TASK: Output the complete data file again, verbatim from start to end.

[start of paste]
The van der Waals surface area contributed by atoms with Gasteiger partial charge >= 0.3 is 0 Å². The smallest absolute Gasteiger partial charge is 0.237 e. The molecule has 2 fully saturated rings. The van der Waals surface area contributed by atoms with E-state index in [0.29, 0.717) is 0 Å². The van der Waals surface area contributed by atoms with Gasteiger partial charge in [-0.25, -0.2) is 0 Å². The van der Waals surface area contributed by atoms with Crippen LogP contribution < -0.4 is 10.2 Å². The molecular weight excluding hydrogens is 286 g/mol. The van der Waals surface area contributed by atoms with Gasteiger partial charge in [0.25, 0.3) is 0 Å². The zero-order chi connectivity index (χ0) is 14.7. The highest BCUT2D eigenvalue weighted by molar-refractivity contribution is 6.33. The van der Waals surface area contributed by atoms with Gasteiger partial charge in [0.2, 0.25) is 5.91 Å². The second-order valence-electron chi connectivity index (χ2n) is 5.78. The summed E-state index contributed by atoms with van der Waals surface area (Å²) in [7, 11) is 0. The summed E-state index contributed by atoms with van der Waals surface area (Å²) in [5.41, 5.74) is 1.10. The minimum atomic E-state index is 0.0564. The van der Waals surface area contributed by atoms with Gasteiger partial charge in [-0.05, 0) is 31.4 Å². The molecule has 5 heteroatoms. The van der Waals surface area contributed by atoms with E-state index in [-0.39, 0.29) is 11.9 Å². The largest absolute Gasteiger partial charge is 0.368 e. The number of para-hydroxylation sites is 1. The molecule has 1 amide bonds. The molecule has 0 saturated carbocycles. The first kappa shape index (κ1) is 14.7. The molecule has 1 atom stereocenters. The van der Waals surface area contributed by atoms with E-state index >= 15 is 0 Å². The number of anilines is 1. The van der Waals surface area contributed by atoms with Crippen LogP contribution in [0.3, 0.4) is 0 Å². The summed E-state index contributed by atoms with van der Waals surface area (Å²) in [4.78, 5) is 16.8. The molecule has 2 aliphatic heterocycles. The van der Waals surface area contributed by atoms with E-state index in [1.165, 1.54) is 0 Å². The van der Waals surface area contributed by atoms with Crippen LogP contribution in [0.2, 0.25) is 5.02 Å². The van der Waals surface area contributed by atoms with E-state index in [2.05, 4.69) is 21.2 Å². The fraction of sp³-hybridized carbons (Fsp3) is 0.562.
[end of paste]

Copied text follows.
The van der Waals surface area contributed by atoms with Gasteiger partial charge >= 0.3 is 0 Å². The smallest absolute Gasteiger partial charge is 0.237 e. The molecule has 2 fully saturated rings. The van der Waals surface area contributed by atoms with E-state index in [0.29, 0.717) is 0 Å². The van der Waals surface area contributed by atoms with Gasteiger partial charge in [-0.25, -0.2) is 0 Å². The van der Waals surface area contributed by atoms with Crippen LogP contribution < -0.4 is 10.2 Å². The molecular weight excluding hydrogens is 286 g/mol. The van der Waals surface area contributed by atoms with Gasteiger partial charge in [0.25, 0.3) is 0 Å². The zero-order chi connectivity index (χ0) is 14.7. The highest BCUT2D eigenvalue weighted by molar-refractivity contribution is 6.33. The van der Waals surface area contributed by atoms with Gasteiger partial charge in [0.2, 0.25) is 5.91 Å². The second-order valence-electron chi connectivity index (χ2n) is 5.78. The summed E-state index contributed by atoms with van der Waals surface area (Å²) in [7, 11) is 0. The summed E-state index contributed by atoms with van der Waals surface area (Å²) in [5.41, 5.74) is 1.10. The minimum atomic E-state index is 0.0564. The van der Waals surface area contributed by atoms with Gasteiger partial charge in [-0.05, 0) is 31.4 Å². The molecule has 5 heteroatoms. The van der Waals surface area contributed by atoms with E-state index in [-0.39, 0.29) is 11.9 Å². The largest absolute Gasteiger partial charge is 0.368 e. The number of para-hydroxylation sites is 1. The molecule has 1 amide bonds. The molecule has 0 saturated carbocycles. The first kappa shape index (κ1) is 14.7. The molecule has 1 atom stereocenters. The van der Waals surface area contributed by atoms with E-state index >= 15 is 0 Å². The number of anilines is 1. The van der Waals surface area contributed by atoms with Crippen LogP contribution in [0.3, 0.4) is 0 Å². The summed E-state index contributed by atoms with van der Waals surface area (Å²) in [4.78, 5) is 16.8. The molecule has 2 aliphatic heterocycles. The van der Waals surface area contributed by atoms with E-state index in [1.165, 1.54) is 0 Å². The van der Waals surface area contributed by atoms with Crippen LogP contribution in [0.2, 0.25) is 5.02 Å². The van der Waals surface area contributed by atoms with E-state index in [2.05, 4.69) is 21.2 Å². The fraction of sp³-hybridized carbons (Fsp3) is 0.562.